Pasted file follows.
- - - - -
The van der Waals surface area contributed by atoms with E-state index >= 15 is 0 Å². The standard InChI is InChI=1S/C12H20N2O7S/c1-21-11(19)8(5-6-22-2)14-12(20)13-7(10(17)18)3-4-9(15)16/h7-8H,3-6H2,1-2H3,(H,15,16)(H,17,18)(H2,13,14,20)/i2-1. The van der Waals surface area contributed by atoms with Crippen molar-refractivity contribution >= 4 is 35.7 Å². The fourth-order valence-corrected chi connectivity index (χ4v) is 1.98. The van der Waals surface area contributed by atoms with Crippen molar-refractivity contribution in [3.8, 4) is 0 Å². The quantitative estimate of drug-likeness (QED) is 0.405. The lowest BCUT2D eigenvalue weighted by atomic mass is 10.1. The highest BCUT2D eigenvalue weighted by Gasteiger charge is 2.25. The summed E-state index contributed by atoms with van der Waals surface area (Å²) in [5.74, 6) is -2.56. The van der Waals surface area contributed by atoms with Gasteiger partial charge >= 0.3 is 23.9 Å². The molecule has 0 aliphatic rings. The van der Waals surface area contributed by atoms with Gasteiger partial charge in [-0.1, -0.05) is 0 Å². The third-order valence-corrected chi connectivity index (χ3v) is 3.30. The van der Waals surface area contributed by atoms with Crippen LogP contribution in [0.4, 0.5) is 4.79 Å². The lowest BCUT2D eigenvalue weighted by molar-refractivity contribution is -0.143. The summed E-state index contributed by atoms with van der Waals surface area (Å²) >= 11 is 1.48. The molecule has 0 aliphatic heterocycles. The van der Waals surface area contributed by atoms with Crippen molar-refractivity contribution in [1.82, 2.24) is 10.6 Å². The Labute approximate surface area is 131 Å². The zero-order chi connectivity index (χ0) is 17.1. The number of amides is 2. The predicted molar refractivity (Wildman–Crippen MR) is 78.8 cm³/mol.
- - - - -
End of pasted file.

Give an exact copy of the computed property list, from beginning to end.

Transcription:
The van der Waals surface area contributed by atoms with E-state index >= 15 is 0 Å². The standard InChI is InChI=1S/C12H20N2O7S/c1-21-11(19)8(5-6-22-2)14-12(20)13-7(10(17)18)3-4-9(15)16/h7-8H,3-6H2,1-2H3,(H,15,16)(H,17,18)(H2,13,14,20)/i2-1. The van der Waals surface area contributed by atoms with Crippen molar-refractivity contribution >= 4 is 35.7 Å². The fourth-order valence-corrected chi connectivity index (χ4v) is 1.98. The van der Waals surface area contributed by atoms with Crippen molar-refractivity contribution in [3.8, 4) is 0 Å². The quantitative estimate of drug-likeness (QED) is 0.405. The lowest BCUT2D eigenvalue weighted by atomic mass is 10.1. The highest BCUT2D eigenvalue weighted by Gasteiger charge is 2.25. The summed E-state index contributed by atoms with van der Waals surface area (Å²) in [5.74, 6) is -2.56. The van der Waals surface area contributed by atoms with Gasteiger partial charge >= 0.3 is 23.9 Å². The molecule has 0 aliphatic rings. The van der Waals surface area contributed by atoms with Gasteiger partial charge in [-0.1, -0.05) is 0 Å². The third-order valence-corrected chi connectivity index (χ3v) is 3.30. The van der Waals surface area contributed by atoms with Crippen LogP contribution in [0.4, 0.5) is 4.79 Å². The lowest BCUT2D eigenvalue weighted by molar-refractivity contribution is -0.143. The summed E-state index contributed by atoms with van der Waals surface area (Å²) >= 11 is 1.48. The molecule has 0 aliphatic heterocycles. The van der Waals surface area contributed by atoms with Crippen molar-refractivity contribution in [1.82, 2.24) is 10.6 Å². The Labute approximate surface area is 131 Å². The zero-order chi connectivity index (χ0) is 17.1. The number of amides is 2. The predicted molar refractivity (Wildman–Crippen MR) is 78.8 cm³/mol.